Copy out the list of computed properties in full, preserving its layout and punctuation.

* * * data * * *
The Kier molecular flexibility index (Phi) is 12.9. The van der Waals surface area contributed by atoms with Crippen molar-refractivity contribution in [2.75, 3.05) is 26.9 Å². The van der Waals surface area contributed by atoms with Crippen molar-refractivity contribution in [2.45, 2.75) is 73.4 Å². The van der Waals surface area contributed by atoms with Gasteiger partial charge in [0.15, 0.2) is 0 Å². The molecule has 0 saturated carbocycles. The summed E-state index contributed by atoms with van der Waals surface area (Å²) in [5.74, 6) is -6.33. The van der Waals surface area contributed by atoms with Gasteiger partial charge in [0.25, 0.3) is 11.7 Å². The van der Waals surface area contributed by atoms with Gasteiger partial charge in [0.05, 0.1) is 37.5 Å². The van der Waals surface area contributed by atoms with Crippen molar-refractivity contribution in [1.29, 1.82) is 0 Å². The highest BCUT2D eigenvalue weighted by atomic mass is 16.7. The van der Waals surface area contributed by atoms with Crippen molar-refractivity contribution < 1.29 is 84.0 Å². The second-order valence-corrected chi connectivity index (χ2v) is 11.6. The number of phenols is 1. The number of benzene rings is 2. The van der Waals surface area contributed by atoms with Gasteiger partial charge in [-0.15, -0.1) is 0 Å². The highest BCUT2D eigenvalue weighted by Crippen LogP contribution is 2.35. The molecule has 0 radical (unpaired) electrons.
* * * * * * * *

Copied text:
The Kier molecular flexibility index (Phi) is 12.9. The van der Waals surface area contributed by atoms with Crippen molar-refractivity contribution in [2.75, 3.05) is 26.9 Å². The van der Waals surface area contributed by atoms with Crippen molar-refractivity contribution in [2.45, 2.75) is 73.4 Å². The van der Waals surface area contributed by atoms with Gasteiger partial charge in [0.15, 0.2) is 0 Å². The molecule has 0 saturated carbocycles. The summed E-state index contributed by atoms with van der Waals surface area (Å²) in [5.74, 6) is -6.33. The van der Waals surface area contributed by atoms with Gasteiger partial charge in [0.25, 0.3) is 11.7 Å². The van der Waals surface area contributed by atoms with Gasteiger partial charge in [0.05, 0.1) is 37.5 Å². The van der Waals surface area contributed by atoms with Crippen molar-refractivity contribution in [1.29, 1.82) is 0 Å². The highest BCUT2D eigenvalue weighted by atomic mass is 16.7. The van der Waals surface area contributed by atoms with Crippen molar-refractivity contribution < 1.29 is 84.0 Å². The second-order valence-corrected chi connectivity index (χ2v) is 11.6. The number of phenols is 1. The number of benzene rings is 2. The van der Waals surface area contributed by atoms with Gasteiger partial charge in [-0.15, -0.1) is 0 Å². The highest BCUT2D eigenvalue weighted by Crippen LogP contribution is 2.35. The molecule has 0 radical (unpaired) electrons.